2007 Domenico Clerico "Ciabot Mentin Ginestra" Barolo (Pre-Arrival)

SKU #1403064 98 points Robert Parker's Wine Advocate

 The 2007 Barolo Ciabot Mentin is one of the greatest wines I have ever tasted at this address. Deep, sensual layers of fruit flow from the glass as this full-throttle, intense Barolo reveals its profound, breathtaking personality. The 2007 shows tons of Ginestra nuance, but with extra dimensions to the fruit that literally covers every nook and cranny of the palate. Tasting this next to the 2006 is quite a comparison, as both wines are fabulous. Readers who can should be sure to own bottles of both. A side-by-side comparison is sure to be fascinating as the wines develop over the coming years. Astute readers will note the slight name change here, which is the result of new regulations that require the use of the historic vineyard name, in this case Ginestra, or a proprietary name. Call me nostalgic, but it is sad to see one of the iconic labels in Barolo disappear. (AG)  (2/2011)

95 points James Suckling

 Full bodied, with velvety tannins and milk chocolate, and nutmeg character, with hints of hazelnut. Balanced and attractive. Best after 2015.  (5/2011)

95 points Stephen Tanzer's International Wine Cellar

 Dark medium red color. Less fruity on the nose today than the Pajana, hinting at menthol and minerals. Less rich and sweet too, in a distinctly backward style for the vintage. But there's outstanding volume here and a hint of almost marzipan-like ripeness. Huge, broad tannins coat the incisors and front teeth. This will need extended cellaring. (ST)  (11/2011)


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Price: $129.99

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Additional Information:

Varietal:

Nebbiolo

- Tar and roses are the two descriptors most associated with this red grape grown, almost solely, in Italy's Piedmont, where it has achieved fame under the guises of the incredibly and age-worthy wines of Barolo and Barbaresco. Characterized by chewy tannins, high acidity, high-tone cherry and raspberry fruit and truffle aromas and flavors, Nebbiolo has rightfully earned its reputation. Sadly the late-ripening varietal is quite delicate and is prone to disease as well as damage by hail that frequently pelts the region. Outside of Barolo and Barbaresco, Nebbiolo is grown in the DOCs of Gattinara, Spanna and Ghemme. The Nebbiolos of the Nebbiolo d'Alba DOC in the southeastern part of Piedmont are generally lighter and more immediately approachable versions of the grape, aged for less time than Barolo and Barbaresco, which also makes them less expensive. Langhe Nebbiolos are generally made from declassified fruit from the aforementioned regions of Barolo, Barbaresco and Nebbiolo d'Alba.
Country:

Italy

- Once named Enotria for its abundant vineyards, Italy (thanks to the ancient Greeks and Romans) has had an enormous impact on the wine world. From the shores of Italy, the Romans brought grapes and their winemaking techniques to North Africa, Spain and Portugal, Germany, France, the Danube Valley, the Middle East and even England. Modern Italy, which didn't actually exist as a country until the 1870s, once produced mainly simple, everyday wine. It wasn't until the 1970s that Italy began the change toward quality. The 1980s showed incredible efforts and a lot of experimentation. The 1990s marked the real jump in consistent quality, including excellence in many Region that had been indistinct for ages. The entire Italian peninsula is seeing a winemaking revolution and is now one of the most exciting wine Region in the world.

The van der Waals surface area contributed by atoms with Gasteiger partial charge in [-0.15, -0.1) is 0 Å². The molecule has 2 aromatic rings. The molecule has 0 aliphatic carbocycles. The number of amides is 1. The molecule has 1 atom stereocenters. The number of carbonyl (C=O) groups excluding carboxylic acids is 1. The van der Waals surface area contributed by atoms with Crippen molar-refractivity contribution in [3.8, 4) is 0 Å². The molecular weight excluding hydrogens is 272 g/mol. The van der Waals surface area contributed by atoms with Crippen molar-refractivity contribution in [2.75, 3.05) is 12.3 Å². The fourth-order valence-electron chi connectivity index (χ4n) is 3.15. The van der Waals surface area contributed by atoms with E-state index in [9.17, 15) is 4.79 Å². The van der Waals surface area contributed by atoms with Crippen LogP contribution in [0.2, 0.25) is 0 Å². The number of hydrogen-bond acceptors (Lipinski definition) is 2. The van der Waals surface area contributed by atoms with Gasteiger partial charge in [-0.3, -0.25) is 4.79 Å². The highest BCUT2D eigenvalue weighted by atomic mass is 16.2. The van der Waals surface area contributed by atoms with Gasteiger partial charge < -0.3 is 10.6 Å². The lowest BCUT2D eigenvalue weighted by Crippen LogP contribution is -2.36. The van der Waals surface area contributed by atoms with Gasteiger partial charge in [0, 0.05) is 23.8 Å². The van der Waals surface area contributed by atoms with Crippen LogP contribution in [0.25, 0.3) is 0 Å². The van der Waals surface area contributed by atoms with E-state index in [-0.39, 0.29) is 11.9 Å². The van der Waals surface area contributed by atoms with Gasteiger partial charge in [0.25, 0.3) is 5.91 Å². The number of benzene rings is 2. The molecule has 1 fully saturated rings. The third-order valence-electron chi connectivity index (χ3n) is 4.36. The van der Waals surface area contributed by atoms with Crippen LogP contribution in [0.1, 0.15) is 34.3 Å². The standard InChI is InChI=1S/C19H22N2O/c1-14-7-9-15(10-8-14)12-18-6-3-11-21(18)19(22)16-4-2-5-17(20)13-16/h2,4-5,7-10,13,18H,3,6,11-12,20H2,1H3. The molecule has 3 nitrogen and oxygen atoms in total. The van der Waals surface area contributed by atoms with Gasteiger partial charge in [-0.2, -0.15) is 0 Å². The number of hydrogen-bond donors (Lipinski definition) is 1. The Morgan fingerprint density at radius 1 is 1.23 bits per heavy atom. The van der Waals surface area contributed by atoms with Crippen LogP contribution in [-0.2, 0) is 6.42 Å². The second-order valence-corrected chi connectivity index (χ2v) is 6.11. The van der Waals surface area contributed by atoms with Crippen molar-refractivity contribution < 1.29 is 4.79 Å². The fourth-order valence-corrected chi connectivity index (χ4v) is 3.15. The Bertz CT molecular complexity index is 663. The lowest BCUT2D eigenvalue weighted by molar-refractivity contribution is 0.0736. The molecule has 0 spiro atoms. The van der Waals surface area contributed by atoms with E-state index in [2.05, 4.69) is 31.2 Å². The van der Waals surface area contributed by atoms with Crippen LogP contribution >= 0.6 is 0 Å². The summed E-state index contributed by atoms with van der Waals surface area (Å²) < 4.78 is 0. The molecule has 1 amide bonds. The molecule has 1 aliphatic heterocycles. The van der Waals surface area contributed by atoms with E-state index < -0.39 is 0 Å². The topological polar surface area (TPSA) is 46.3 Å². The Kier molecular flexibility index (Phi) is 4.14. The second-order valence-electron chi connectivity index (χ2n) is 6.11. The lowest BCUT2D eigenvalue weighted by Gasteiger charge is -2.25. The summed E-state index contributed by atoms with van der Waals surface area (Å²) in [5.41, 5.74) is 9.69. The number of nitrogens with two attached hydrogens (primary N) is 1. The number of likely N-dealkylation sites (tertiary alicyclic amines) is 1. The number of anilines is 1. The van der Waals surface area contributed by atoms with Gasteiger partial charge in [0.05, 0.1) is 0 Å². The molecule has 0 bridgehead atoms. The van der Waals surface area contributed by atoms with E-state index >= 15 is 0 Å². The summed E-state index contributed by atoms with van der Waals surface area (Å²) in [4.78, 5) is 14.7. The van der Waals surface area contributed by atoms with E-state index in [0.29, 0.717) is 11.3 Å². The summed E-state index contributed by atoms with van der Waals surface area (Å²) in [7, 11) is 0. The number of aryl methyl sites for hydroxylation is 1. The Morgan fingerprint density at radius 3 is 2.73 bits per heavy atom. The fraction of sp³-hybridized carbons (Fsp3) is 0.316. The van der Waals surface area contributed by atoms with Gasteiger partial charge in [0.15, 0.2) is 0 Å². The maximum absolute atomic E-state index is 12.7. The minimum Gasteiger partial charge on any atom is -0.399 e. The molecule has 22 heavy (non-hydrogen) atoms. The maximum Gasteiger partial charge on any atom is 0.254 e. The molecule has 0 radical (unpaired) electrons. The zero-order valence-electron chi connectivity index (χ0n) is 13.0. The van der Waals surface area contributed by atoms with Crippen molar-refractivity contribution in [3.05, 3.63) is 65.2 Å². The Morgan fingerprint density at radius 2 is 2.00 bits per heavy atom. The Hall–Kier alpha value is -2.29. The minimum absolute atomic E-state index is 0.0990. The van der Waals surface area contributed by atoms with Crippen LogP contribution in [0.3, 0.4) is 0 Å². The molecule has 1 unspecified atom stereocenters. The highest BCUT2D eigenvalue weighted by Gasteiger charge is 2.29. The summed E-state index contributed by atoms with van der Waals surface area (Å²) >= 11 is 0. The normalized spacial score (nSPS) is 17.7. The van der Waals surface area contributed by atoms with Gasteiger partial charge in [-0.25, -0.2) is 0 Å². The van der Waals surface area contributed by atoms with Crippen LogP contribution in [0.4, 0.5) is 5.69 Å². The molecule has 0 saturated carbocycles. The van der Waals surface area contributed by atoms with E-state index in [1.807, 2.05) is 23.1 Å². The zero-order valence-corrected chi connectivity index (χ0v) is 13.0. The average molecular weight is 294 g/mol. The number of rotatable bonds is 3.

Sub-Region:

Piedmont

- Piedmont is in the Northwestern region of Italy, bordering France and Switzerland. Piedmont is predominantly a plain where the water flows from the Swiss and French Alps to form the headwaters of the Po river. The major wine producing areas are in the southern portion of the region in the hills known as the "Langhe". Here the people speak a dialect that is 1/3 French and 2/3 Italian that portrays their historical roots. Their cuisine is one of the most creative and interesting in Italy. Nebbiolo is the King grape here, producing Barolo and Barbaresco. In addition, the Barbera and Dolcetto are the workhorse grapes that produce the largest quantity of wine. Piedmont is predominantly a red wine producing area. There are a few whites made in Piedmont, and the Moscato grape produces a large volume of sweet, semi-sweet and sparkling wines as well.
Specific Appellation:

Barolo

- Made from 100% Nebbiolo grapes, these wines take their name from the village of Barolo. A maximum of 205,000 cases per year can be made from 3081 acres of land divided between 11 communes and more than 1200 growers. La Morra, Barolo, Castiglione Falletto, Monforte and Serralunga are the most important communes and produce most of the exported wine. Barolo is a powerhouse wine in some communes but also more delicate in others (La Morra is the most delicate and Serralunga the most powerful). Recent technological and viticultural advances are remaking Barolo into a wine that is more consistent balanced. Producers here do not want to change the flavor or feel of their wines, only improve and eliminate poor winemaking technique. A wine of great perfume, body and size the classic nose of "tar and roses". Barolo is best served with roast meats the Piemontese classic would be "Stracotto del Barolo or pot roast cooked with a Barolo, game birds or powerful cheese.